Given that the global methodology and the method 1 methodology in the GSIB surcharge rule to identify GSIBs are virtually identical, the two methodologies should lead to the same outcomes, and the requirements in the final rule to identify whether a foreign banking organization is a GSIB should entail minimal additional burden for foreign banking organizations.

The Board received a number of comments arguing that covered IHCs should not be subject to the requirements of the final rule. Commenters contended that the U.S. operations of covered IHCs are not significant enough to justify applying the proposed rule to them and that the Board did not explain its basis for subjecting covered IHCs to the proposal. In particular, certain commenters argued that the proposed internal TLAC and LTD requirements have no relationship to the systemic risk to the U.S. financial system posed by covered IHCs and discriminated against covered IHCs compared to covered BHCs with similar systemic significance based solely on ownership of the covered IHC by a global systemically important FBO. These commenters generally recommended that covered IHCs should be treated more like non-GSIB, similarly sized, domestic bank holding companies, which are not subject to TLAC or LTD requirements under the final rule. These commenters argued that the proposed rules conflicted with the statutory requirements to give due regard to the principle of national treatment and equality of competitive opportunity and take into account the extent to which the financial company is subject on a consolidated basis to home country standards that are comparable to those applied to financial institutions in the United States.[72]

The Dodd-Frank Act requires the Board to give due regard to national treatment and equality of competitive opportunity. This generally means that the Board must, in establishing standards applicable to foreign banking organizations operating in the United States, consider the standards applicable to similarly situated U.S. banking organizations and explain any differences in treatment between the two. The purpose of this requirement is to encourage competition in the U.S. banking market so that neither U.S. banking organizations nor the U.S. operations of foreign banking organizations are unfairly disadvantaged. The requirement does not mean, however, that the same standards must always apply to U.S. banking organizations and foreign banking organizations of a similar size and complexity.

For example, in the context of resolution, covered IHCs are not similarly situated to U.S. banking organizations of a similar size and complexity. Unlike U.S. banking organizations, covered IHCs are connected to foreign GSIBs, which affects the potential impact of their resolution, the contexts under which they will be resolved, and how their resolution will be conducted. Foreign GSIBs, whose failure would impact the financial stability of the global financial system, also pose risks to the financial stability of the United States. Therefore, covered IHCs are more similarly situated to the U.S. GSIBs, and the final rule treats the two groups similarly, with appropriate adjustments to reflect their differences.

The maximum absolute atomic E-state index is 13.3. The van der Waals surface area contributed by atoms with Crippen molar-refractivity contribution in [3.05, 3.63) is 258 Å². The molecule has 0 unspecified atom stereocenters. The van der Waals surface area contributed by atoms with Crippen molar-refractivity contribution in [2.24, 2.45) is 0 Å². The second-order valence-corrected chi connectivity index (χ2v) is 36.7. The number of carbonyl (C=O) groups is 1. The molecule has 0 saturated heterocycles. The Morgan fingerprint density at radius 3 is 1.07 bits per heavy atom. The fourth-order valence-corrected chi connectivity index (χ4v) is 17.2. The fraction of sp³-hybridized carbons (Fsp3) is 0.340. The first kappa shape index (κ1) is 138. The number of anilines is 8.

The Board's enhanced prudential standards rules identify foreign banking organizations with a substantial U.S. presence and require each of them to form a single U.S. intermediate holding company over their respective U.S. subsidiaries.[73] Thus, whether a foreign banking organization is required to form a U.S. intermediate holding company is an indicator of whether its U.S. presence is substantial. As with the application of the requirements in the final rule to covered BHCs, which are the largest, most systemically important U.S. banking organizations, the final rule's focus on IHCs held by foreign GSIBs is in keeping with the Dodd-Frank Act's mandate that more stringent prudential standards be applied to the most systemically important bank holding companies.[74] Furthermore, as discussed in more detail below, the use of the methodology in the GSIB surcharge rule to identify both foreign and U.S. GSIBs (and to identify both covered BHCs and covered IHCs) promotes a level playing field between U.S. and foreign banking organizations. Thus, the final rule applies to the U.S. operations of those foreign banking organizations that would be considered GSIBs under the Board's GSIB surcharge rule and that have substantial operations in the United States.

Additionally, while some covered IHCs may be subject to comparable TLAC standards in their home jurisdiction, the final rule is tailored to the potential risks presented by the U.S. operations of foreign GSIBs to the U.S. financial system. In this regard, the final rule mandates that a covered IHC have sufficient loss absorbing capacity present in the United States to support a successful recapitalization or resolution of the covered IHC.

C. Resolution and Non-Resolution IHCs (Section 12 CFR 252.164 of the Final Rule)